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Investigators Politely Ask Black Ops Pirates to Quit

| 23 Oct 2010 15:31
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Rather than crushing Call of Duty: Black Ops pirates beneath their heels, cybercrime investigators are killing them with kindness.

If you have the mindset of the RIAA or Gene Simmons, pirates are the lowest form of scum that should be sued into oblivion. On the contrary, Activision Blizzard appears to be taking a softer approach when it comes to those involved with illegitimate copies of Call of Duty: Black Ops. An investigation firm has reportedly been taking it easy on those it finds buying or selling the game early.

A wise old sage that I rescued from behind a locked door in the last floor of a dungeon once told me that you catch more flies with honey, and according to reports this also is the IP Cybercrime investigation firm's current approach with Black Ops pirates. Copies of the game are known to be in the public's hands already, but SWAT teams aren't exactly bashing down the doors of piracy suspects.

IP Cybercrime investigators told VentureBeat that this doesn't mean there isn't a sense of urgency in dealing with the leak of Black Ops. "We know that a couple of leaks start and then it can spread like crazy," IP Cybercrime's Rob Holmes said. Early Black Ops buyers and sellers can be found fairly easily with records from Xbox Live and through postings on Craigslist or Facebook. Once found, Holmes revealed that his company is primarily just asking pirates to stop, for now.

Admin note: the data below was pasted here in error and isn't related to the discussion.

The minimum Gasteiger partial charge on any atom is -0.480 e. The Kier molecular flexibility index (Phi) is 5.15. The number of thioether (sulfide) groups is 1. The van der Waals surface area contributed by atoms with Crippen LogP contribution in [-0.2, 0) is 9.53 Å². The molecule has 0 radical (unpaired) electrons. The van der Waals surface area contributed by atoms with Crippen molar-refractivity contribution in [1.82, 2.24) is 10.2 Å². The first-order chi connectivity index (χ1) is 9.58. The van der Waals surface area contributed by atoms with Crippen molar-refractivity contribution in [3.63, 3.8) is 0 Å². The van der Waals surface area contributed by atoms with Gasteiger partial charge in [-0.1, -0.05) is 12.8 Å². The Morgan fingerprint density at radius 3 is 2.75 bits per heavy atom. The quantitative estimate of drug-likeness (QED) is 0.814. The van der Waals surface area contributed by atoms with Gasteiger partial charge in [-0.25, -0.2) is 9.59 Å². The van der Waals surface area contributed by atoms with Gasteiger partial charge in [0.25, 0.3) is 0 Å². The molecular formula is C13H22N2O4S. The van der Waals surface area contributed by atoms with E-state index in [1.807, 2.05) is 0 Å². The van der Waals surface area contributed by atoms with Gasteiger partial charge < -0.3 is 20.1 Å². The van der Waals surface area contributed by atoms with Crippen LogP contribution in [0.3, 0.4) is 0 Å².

Investigators have been meeting with Black Ops sellers in coffee shops and most have been giving up their illegal copies of the game without issue. When one pirate was giving IP Cybercrime trouble, the investigators simply called his mother. This is a far cry from getting the FBI involved.

One alleged buyer of an early Black Ops copy confirmed the reports of politeness, in lengthy manner. He says that IP Cybercrime called him on the phone and asked that he not distribute the game. IP Cybercrime then offered to send a courier to pick it up and return it to Activision. The only consequence this buyer evidently faced was the loss of a few hundred dollars due to purchasing the illegal copy.

This method makes sense for a few reasons. For one, the leak of Black Ops doesn't seem to be widespread yet. Secondly, making sure that the copies are returned is probably a lot easier than the pain, and costs, of litigation. Thirdly, the investigators may have just been trying to find the original source, sort of like how lower levels contraband dealers will get off scot-free if they give up their suppliers, and the Black Ops source is in for an eventual smashing. While this is also a form of good PR for Activision in a strange way, it also makes me wonder if pirates will be more likely to download illicit copies in the future if they think they'll only get a stern talking to.

Source: VentureBeat

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